Re: [xsl] xpath query

Subject: Re: [xsl] xpath query
From: Abel Braaksma <>
Date: Sat, 19 Jan 2008 01:56:47 +0100
Sean Tiley wrote:
Hi there,
I am still struggling with mostof this stuff, but I have a question
related to the original data.

Are you by any chance the same one as the original poster, who posted to this list with the same subjectline and the same data (going by and signing by the name "Senthil Nathan R")?

If I create the following stylesheet I get 100 100 output

<xsl:stylesheet xmlns:xsl=""; version="2.0">
    <xsl:template match="ROOT">
            <xsl:value-of select="LEVEL2/*/*[@apply='1']"/>

What I am not clear on is why does this return values and not nodes?

That is why the instruction is called "value-of": that means, like you said, that it will return values, and not nodes. If you want nodes, you must use xsl:copy-of instead.

Or is this really returning both nodes and I am getting the value of
each one because of the <xsl:value-of select="..."/> expression?

You are saying it right there. You are getting the "value of" ... because of using the "value-of" instruction... ;)

As far as I can figure the expression ROOT/LEVEL2/*/*[@apply='1']"
says give me the nodes that have the arrtibute apply=1 and are
grandchildren of level2.

Yes, that is precisely what the expression says. But you are mixing the XPath expression and the XSLT instruction here. In XPath you say "give me those nodes", then you instruct XSLT to use the value of those nodes, and not the nodes themselves (again, that would be xsl:copy-of).

I kind of though to get both values I would have to do something like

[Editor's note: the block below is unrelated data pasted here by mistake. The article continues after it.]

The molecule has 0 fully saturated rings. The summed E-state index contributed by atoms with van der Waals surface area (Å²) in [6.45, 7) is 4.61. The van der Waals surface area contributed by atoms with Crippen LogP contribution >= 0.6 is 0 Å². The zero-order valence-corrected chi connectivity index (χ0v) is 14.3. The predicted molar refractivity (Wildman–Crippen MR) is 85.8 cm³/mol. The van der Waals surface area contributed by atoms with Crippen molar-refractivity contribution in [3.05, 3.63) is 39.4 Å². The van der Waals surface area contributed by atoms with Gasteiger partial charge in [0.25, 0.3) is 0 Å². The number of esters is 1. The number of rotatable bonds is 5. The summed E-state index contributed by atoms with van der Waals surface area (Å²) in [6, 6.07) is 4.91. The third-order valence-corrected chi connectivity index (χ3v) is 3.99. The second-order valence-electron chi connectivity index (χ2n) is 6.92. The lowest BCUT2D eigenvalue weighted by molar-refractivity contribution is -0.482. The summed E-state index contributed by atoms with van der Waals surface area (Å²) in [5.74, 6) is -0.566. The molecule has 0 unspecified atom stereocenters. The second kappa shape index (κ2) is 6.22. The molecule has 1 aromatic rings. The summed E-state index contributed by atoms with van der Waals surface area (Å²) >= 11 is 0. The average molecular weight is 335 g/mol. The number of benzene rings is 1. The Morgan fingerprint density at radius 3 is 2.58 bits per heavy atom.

<xsl:template match="ROOT">
      <xsl:for-each select="LEVEL2/*/*[@apply='1']">
           <xsl:value-of select="."/>

Sorry if this seems really trivial but it helps me to better understand.

In XSLT 1.0, the first value of a node set was returned, which would be "100" in your case. In XSLT 2.0 (which is what you are using), this changed because the underlying model changed: everything is a sequence now. The resultset of an XPath statement is a sequence of items (nodes, text nodes, attributes, strings etc) and the value of these items is taken, and finally these values are separated by whatever is in the attribute "separator":

<xsl:value-of select="(2 to 10)[. le 5]" separator=":" />

will output the string "2:3:4:5" (i.e., all values lower or equal to five, separated by the colon).

The for-each is hardly ever necessary and I believe it is often over-used. Instead of for-each you can just as well use xsl:apply-templates. There are, however, exceptions (notably: for-each can work on any item type, whereas apply-templates only works on a nodeset). Depending on what you want, you are right by your statement that you need something to iterate over, or apply templates on the nodes in the set. However, if you only need the first node, you can of course use the predicate [1], or another number if you do not want the first:

<xsl:value-of select="*[@apply='1'][1]" />

I think many people find this at first confusing: when do you get a node set, when do you get one node, when do you get a sequence or a sequence of nodes, when do you need apply-templates, when for-each or for-each-group etc etc. Getting it straight is vital for working with XSLT without frustration.

-- Abel Braaksma

Current Thread